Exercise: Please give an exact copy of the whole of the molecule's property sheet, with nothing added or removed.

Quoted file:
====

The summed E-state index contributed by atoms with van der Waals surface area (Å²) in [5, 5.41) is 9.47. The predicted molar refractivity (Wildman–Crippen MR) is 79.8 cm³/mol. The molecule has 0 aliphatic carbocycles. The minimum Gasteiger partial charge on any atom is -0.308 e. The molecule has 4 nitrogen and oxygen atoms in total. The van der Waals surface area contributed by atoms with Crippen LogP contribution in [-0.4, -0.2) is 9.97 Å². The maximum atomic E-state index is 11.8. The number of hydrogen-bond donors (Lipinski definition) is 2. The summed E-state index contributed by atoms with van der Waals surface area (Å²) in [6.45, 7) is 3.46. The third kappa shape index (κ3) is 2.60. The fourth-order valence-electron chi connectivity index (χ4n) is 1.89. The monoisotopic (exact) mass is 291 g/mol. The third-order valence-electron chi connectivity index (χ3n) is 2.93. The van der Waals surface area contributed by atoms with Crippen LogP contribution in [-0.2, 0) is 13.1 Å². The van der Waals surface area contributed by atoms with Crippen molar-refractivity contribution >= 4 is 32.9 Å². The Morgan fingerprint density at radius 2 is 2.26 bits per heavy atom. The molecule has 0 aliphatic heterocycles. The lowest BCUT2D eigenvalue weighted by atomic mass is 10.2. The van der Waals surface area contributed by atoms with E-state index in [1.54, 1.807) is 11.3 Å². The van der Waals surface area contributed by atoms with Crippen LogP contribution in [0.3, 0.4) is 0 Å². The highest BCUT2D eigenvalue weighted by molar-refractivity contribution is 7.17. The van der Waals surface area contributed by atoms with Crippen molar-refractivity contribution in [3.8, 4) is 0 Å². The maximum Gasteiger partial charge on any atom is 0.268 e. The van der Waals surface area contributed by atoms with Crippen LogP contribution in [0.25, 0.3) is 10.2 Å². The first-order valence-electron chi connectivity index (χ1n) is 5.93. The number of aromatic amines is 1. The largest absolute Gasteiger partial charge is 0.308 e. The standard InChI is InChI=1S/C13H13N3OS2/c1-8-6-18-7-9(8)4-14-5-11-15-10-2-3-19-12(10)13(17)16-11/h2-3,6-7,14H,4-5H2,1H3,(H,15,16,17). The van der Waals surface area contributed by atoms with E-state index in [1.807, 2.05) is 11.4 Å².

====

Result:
The summed E-state index contributed by atoms with van der Waals surface area (Å²) in [5, 5.41) is 9.47. The predicted molar refractivity (Wildman–Crippen MR) is 79.8 cm³/mol. The molecule has 0 aliphatic carbocycles. The minimum Gasteiger partial charge on any atom is -0.308 e. The molecule has 4 nitrogen and oxygen atoms in total. The van der Waals surface area contributed by atoms with Crippen LogP contribution in [-0.4, -0.2) is 9.97 Å². The maximum atomic E-state index is 11.8. The number of hydrogen-bond donors (Lipinski definition) is 2. The summed E-state index contributed by atoms with van der Waals surface area (Å²) in [6.45, 7) is 3.46. The third kappa shape index (κ3) is 2.60. The fourth-order valence-electron chi connectivity index (χ4n) is 1.89. The monoisotopic (exact) mass is 291 g/mol. The third-order valence-electron chi connectivity index (χ3n) is 2.93. The van der Waals surface area contributed by atoms with Crippen LogP contribution in [-0.2, 0) is 13.1 Å². The van der Waals surface area contributed by atoms with Crippen molar-refractivity contribution >= 4 is 32.9 Å². The Morgan fingerprint density at radius 2 is 2.26 bits per heavy atom. The molecule has 0 aliphatic heterocycles. The lowest BCUT2D eigenvalue weighted by atomic mass is 10.2. The van der Waals surface area contributed by atoms with E-state index in [1.54, 1.807) is 11.3 Å². The van der Waals surface area contributed by atoms with Crippen LogP contribution in [0.3, 0.4) is 0 Å². The highest BCUT2D eigenvalue weighted by molar-refractivity contribution is 7.17. The van der Waals surface area contributed by atoms with Crippen molar-refractivity contribution in [3.8, 4) is 0 Å². The maximum Gasteiger partial charge on any atom is 0.268 e. The van der Waals surface area contributed by atoms with Crippen LogP contribution in [0.25, 0.3) is 10.2 Å². The first-order valence-electron chi connectivity index (χ1n) is 5.93. The number of aromatic amines is 1. The largest absolute Gasteiger partial charge is 0.308 e. The standard InChI is InChI=1S/C13H13N3OS2/c1-8-6-18-7-9(8)4-14-5-11-15-10-2-3-19-12(10)13(17)16-11/h2-3,6-7,14H,4-5H2,1H3,(H,15,16,17). The van der Waals surface area contributed by atoms with E-state index in [1.807, 2.05) is 11.4 Å².